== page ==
It’s not the completed drawings that I appreciate most. It’s that I went from blank page to drawing, over and over again.
I would often enter the art class with some trepidation. Our soft-spoken Iranian-born instructor – I’ll call him Mr. Deleer* – would give us a quick lesson and demonstrate the challenge of the day. Tones and shading. Pencil, ink, charcoal. The list was endless.
Mr. D treated us as if we were capable of anything. As if it didn’t matter what we knew and where we came from.
“I’m just helping you see what you already know,” he’d say.
I like writing down interesting things people say.
I do it at Friday choir. (Our conductor is so quotable, and catching quotes is good for the brain. Added challenge: can I sing at the same time?)
I did it at drawing class. Despite the fact English isn’t Mr. D’s first language, his remarks flowed as effortlessly as his sketches.
“Drawing is easy.” (Class 2)
“Life is so difficult because it’s so simple!” (Oct. 28)
“Drawing is just having fun.” (Nov. 4)
At our final class, Mr. D gave a 45-minute crash course on how to draw faces. (As always, it was a class you’d expect after months or years of instruction.)
Then: “Now that we know the rules, let’s break them!”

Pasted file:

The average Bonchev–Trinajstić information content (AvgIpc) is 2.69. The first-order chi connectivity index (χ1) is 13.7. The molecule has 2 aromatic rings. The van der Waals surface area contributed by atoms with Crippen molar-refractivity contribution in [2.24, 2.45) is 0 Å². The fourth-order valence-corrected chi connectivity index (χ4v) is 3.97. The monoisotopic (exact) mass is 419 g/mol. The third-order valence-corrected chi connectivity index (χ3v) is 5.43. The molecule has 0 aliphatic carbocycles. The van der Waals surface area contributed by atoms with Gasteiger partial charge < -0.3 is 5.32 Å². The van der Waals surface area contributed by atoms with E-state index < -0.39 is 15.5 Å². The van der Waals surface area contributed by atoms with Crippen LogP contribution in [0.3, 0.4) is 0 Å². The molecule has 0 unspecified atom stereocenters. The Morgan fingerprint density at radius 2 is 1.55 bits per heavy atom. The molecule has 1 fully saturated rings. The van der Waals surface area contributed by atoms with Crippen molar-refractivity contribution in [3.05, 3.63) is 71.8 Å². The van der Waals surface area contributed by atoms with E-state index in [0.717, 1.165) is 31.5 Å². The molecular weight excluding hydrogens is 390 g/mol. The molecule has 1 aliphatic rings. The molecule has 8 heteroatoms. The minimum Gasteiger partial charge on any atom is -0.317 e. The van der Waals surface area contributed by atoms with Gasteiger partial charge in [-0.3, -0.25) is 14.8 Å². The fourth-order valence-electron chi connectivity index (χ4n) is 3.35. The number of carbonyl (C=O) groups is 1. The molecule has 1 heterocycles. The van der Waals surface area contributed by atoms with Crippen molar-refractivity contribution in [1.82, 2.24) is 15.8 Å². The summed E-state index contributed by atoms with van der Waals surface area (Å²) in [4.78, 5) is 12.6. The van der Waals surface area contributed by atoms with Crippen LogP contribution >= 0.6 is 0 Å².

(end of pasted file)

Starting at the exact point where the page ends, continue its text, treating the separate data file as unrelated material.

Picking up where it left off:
Know the rules? Break them? Ah, yes. Fearlessness! Bravery! Go!
I signed up for this particular drawing class because I wanted to have as little as possible between me and a sheet of paper.
Near the end of my first year of recovery, I tried pottery. That was hard – both the talking-to-other-aspiring-potters aspect and the thinking-minding-the-wheel-and-pressing-down-on-the-clay part.
Last year I enjoyed painting with watercolours, but I had to drive to class.
Now I just wanted to get back to basics, walk to the studio and – a big thing I’ve learned over the past two-and-a-half-years – set myself up for success.
Mr. D is an animator, so a lot of what he teaches has an element of caricature. He also expresses a joie d’esprit, which is like his attitude toward life.
The classes might seem as if they were all fun and joy. They were, but they were also work. Like therapy. Because, you know, that first step. The blank page.
Flipping through my sketchbooks looking for quotes, I found this classic: “It’s all about seeing,” said Mr. D. “It’s not memory. You always have to keep the left side of the brain out, and it’s very difficult.”
Much the same with life, yes? We have our conditioning, stories, trauma. How do we stay on track? How do we stay in the here and now?
“It’s like you’re dancing your hand and your wrist,” said Mr. D. The charcoal waltzed across the page.
Hand and wrist. Heart and mind. Drawing as a metaphor for life.
“I love the way you draw your lines,” Mr. D told me one Monday morning. “It’s very brave.”
Not right, not beautiful, but brave. The ultimate compliment.
*Deleer is Farsi for brave.